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Ethiopian Immigrants Labor Union in U.S.

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In his native Ethiopia, Bert Bayou was a middle-class professional with a United Nations job. But like tens of thousands of his countrymen, he left his war-torn homeland to start over in the United States. Arriving in Washington in 2001, he used the immigrant grapevine to find low-wage job parking garages and coffee shops where other Ethiopians worked.

Today Bayou, 38, is a labor union official in the District and the veteran of a successful campaign to improve job conditions for garage workers. Now, his union is hoping to organize another niche of Ethiopian employment: the restaurants and newsstands at Reagan National and Dulles International airports.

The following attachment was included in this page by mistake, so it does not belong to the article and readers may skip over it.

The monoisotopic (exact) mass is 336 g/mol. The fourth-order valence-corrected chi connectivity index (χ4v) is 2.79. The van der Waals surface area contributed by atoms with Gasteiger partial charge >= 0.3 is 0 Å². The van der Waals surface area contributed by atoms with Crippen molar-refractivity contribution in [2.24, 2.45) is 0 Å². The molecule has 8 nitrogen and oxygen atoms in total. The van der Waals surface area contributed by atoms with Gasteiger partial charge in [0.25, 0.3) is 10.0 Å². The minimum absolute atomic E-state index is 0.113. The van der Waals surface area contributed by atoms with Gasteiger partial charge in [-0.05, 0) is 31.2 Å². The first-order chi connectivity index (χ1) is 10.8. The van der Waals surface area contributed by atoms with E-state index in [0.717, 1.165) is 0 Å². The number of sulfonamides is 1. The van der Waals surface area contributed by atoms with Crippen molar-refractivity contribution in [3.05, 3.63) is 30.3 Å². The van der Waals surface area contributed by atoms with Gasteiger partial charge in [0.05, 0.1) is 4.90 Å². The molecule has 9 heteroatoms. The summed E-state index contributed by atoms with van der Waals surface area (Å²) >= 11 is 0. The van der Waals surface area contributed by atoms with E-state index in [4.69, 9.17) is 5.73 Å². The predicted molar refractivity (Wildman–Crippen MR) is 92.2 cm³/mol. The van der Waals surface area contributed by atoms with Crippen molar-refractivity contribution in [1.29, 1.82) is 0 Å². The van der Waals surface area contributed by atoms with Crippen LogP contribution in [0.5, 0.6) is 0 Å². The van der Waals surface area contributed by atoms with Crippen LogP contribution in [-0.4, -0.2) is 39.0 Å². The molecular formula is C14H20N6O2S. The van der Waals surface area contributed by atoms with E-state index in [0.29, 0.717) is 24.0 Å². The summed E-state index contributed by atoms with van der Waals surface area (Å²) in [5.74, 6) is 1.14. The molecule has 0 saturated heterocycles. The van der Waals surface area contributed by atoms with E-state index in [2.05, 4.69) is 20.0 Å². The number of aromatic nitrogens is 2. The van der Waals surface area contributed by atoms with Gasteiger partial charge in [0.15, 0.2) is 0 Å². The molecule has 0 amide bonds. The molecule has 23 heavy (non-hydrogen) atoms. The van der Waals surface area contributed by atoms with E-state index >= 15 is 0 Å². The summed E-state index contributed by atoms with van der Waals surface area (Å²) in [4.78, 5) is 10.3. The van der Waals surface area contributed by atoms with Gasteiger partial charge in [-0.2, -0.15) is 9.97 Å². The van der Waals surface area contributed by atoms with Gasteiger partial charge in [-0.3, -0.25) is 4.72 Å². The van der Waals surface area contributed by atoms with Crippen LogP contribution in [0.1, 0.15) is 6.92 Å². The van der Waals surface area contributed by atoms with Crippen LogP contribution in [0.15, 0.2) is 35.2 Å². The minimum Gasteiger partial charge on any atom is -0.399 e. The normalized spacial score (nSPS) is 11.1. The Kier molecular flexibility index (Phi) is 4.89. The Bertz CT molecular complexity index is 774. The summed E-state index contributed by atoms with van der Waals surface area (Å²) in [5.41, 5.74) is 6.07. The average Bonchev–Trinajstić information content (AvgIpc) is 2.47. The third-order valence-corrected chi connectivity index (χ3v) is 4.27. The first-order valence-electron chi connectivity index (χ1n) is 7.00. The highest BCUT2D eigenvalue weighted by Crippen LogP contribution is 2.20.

More than 1,500 people sell snacks and magazines, wait on tables and clean floors at dozens of terminal outlets such as Starbucks and Hudson News, which are under contract at both airports with the Metropolitan Washington Airports Authority. Between 60 and 75 percent of those workers are from Ethi­o­pia, according to union officials.

The environment is bright and modern, with both airports having recently upgraded retail services. Yet many workers earn about $10 per hour even after years on the job — less than for similar jobs at other major U.S. airports, union leaders say. Workers say their shifts change unpredictably, some companies offer no health benefits and they can be penalized for taking vacations.